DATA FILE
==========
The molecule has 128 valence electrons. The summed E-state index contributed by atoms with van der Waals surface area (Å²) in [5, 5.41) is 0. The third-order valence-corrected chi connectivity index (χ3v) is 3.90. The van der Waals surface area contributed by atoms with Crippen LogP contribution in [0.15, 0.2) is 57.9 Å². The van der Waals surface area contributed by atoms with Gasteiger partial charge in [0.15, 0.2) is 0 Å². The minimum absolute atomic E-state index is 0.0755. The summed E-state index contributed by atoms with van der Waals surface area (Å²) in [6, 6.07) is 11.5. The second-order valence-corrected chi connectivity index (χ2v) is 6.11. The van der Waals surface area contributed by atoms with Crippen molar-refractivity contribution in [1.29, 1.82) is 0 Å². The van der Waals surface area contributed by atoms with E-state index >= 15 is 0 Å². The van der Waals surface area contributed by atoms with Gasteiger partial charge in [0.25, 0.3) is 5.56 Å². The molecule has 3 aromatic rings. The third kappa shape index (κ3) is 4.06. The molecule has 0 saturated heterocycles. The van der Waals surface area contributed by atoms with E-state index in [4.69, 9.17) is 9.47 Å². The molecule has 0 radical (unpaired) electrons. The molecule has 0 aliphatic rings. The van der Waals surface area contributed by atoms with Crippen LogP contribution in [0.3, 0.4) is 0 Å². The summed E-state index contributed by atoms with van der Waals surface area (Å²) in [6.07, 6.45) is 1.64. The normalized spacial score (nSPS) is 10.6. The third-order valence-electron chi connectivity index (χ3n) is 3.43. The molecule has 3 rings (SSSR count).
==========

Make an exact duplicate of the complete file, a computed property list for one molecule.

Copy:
The molecule has 128 valence electrons. The summed E-state index contributed by atoms with van der Waals surface area (Å²) in [5, 5.41) is 0. The third-order valence-corrected chi connectivity index (χ3v) is 3.90. The van der Waals surface area contributed by atoms with Crippen LogP contribution in [0.15, 0.2) is 57.9 Å². The van der Waals surface area contributed by atoms with Gasteiger partial charge in [0.15, 0.2) is 0 Å². The minimum absolute atomic E-state index is 0.0755. The summed E-state index contributed by atoms with van der Waals surface area (Å²) in [6, 6.07) is 11.5. The second-order valence-corrected chi connectivity index (χ2v) is 6.11. The van der Waals surface area contributed by atoms with Crippen molar-refractivity contribution in [1.29, 1.82) is 0 Å². The van der Waals surface area contributed by atoms with E-state index >= 15 is 0 Å². The van der Waals surface area contributed by atoms with Gasteiger partial charge in [0.25, 0.3) is 5.56 Å². The molecule has 3 aromatic rings. The third kappa shape index (κ3) is 4.06. The molecule has 0 saturated heterocycles. The van der Waals surface area contributed by atoms with E-state index in [4.69, 9.17) is 9.47 Å². The molecule has 0 radical (unpaired) electrons. The molecule has 0 aliphatic rings. The van der Waals surface area contributed by atoms with Crippen LogP contribution in [0.3, 0.4) is 0 Å². The summed E-state index contributed by atoms with van der Waals surface area (Å²) in [6.07, 6.45) is 1.64. The normalized spacial score (nSPS) is 10.6. The third-order valence-electron chi connectivity index (χ3n) is 3.43. The molecule has 3 rings (SSSR count).